Written by Vivian Lei
Patients with a penicillin allergy were 69% more likely to develop MRSA infection and 26% more likely to contract C. difficile.
Why does this matter?
Physicians frequently encounter patients with a reported penicillin allergy. However, formal allergy testing of patients with documented penicillin allergies reveals that 95% are actually penicillin tolerant. Patients with a documented penicillin allergy are more likely to receive prescriptions for unnecessarily broad spectrum antibiotics which may lead to the development of drug resistant bacteria including methicillin-resistant Staphylococcus aureus (MRSA) and healthcare associated infections such as Clostridium difficile.
Your penicillin allergy might be more dangerous than you thought
Investigators performed a matched cohort study analyzing data from patients enrolled in The Health Improvement Network, a database of outpatient primary care medical records from 11.1 million patients in the U.K. Adult patients with a newly documented penicillin allergy between 1995 and 2015 were matched with a comparison group of similar patients without a penicillin allergy. After adjusting for known risk factors for MRSA and C. diff infections, patients with penicillin allergies had a 69% increased risk of developing MRSA and a 26% increased risk for developing C. difficile. Once documented, a penicillin allergy resulted in increased use of β lactam alternative antibiotics, with a fourfold increased use of of macrolides and clindamycin and a twofold increased use of fluoroquinolones. Since less than 0.1% of patients with a listed penicillin allergy undergo confirmatory testing. One way we can help is to refer for outpatient allergy testing, which may be an important and cost-effective method to reduce the incidence of MRSA and C. difficile. Also, ask about the reported penicillin allergy. Was it an actual allergy or might they be incorrectly labeled as allergic?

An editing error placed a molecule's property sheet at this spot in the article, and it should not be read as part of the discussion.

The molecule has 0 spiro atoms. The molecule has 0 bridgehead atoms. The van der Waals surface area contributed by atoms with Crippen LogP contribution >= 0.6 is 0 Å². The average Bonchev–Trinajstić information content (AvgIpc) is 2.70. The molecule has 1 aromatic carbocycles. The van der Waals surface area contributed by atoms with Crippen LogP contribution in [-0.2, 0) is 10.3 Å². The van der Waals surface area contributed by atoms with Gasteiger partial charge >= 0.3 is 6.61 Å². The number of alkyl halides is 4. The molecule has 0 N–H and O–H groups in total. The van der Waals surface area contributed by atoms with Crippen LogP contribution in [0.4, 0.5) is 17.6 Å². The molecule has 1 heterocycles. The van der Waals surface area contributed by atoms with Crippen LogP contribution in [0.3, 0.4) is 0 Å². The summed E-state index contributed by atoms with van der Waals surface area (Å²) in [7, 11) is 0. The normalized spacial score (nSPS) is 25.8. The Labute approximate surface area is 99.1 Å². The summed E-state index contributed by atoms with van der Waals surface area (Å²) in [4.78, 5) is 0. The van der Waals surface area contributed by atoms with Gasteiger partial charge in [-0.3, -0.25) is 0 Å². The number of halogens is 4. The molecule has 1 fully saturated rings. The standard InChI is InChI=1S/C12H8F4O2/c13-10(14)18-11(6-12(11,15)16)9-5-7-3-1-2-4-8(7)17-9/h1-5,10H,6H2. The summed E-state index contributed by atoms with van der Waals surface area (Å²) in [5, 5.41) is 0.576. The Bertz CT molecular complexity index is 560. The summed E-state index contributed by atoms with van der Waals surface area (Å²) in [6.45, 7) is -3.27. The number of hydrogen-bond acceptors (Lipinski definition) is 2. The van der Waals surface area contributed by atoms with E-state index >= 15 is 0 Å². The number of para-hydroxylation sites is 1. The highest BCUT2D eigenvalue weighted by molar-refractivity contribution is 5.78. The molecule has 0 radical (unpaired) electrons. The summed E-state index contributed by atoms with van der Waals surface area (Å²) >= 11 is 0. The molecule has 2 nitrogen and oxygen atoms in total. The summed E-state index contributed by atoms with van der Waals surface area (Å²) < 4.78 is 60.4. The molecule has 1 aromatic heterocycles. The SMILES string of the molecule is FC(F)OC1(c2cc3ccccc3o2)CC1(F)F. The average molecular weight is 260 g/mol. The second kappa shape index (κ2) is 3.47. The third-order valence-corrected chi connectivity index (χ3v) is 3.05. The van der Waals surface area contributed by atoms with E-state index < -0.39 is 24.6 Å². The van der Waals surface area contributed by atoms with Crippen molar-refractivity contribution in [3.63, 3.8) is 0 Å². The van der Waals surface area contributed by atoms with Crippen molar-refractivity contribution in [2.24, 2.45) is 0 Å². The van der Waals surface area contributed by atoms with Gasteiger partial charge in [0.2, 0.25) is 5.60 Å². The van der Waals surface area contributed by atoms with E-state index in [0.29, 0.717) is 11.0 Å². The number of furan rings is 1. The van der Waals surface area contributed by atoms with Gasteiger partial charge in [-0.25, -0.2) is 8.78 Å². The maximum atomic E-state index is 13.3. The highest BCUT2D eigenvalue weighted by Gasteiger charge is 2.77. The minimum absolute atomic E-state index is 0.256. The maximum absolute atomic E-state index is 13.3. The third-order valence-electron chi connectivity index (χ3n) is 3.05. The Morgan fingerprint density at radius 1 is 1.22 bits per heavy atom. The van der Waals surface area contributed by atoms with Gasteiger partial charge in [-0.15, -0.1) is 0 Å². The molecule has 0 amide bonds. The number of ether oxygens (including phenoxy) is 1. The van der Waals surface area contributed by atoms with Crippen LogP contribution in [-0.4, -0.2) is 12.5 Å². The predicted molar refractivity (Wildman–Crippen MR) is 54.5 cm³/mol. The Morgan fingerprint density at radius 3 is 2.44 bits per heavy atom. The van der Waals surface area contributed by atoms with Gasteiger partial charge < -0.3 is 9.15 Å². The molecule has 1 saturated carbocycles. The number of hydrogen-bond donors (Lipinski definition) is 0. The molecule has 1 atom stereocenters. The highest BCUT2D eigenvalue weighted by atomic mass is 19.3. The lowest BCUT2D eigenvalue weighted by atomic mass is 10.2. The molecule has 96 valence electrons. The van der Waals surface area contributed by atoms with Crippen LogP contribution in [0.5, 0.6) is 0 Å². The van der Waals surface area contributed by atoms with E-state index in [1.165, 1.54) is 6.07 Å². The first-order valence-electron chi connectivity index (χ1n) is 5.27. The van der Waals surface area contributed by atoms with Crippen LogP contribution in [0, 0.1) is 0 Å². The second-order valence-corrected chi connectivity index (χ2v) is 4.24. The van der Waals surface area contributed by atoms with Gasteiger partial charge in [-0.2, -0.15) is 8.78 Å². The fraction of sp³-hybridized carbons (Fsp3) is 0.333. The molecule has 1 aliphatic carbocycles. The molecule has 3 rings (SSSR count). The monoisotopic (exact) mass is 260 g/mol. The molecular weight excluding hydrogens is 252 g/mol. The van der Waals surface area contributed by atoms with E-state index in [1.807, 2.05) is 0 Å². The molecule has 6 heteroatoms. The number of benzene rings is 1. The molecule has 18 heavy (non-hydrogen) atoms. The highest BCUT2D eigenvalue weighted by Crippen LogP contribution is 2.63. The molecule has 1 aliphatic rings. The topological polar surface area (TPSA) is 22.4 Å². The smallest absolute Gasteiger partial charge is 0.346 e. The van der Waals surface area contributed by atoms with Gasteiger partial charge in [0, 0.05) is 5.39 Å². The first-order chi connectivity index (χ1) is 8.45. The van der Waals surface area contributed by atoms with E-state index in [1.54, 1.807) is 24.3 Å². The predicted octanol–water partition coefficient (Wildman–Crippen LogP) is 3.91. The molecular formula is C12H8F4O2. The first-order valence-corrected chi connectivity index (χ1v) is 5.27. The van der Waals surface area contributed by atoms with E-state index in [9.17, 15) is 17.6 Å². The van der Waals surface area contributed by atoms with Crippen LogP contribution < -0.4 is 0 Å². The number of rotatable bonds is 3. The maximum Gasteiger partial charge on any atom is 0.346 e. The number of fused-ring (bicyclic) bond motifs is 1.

Risk of meticillin resistant Staphylococcus aureus and Clostridium difficile in patients with a documented penicillin allergy: population based matched cohort study. BMJ. 2018 Jun 27;361:k2400. doi: 10.1136/bmj.k2400.
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Reviewed by Thomas Davis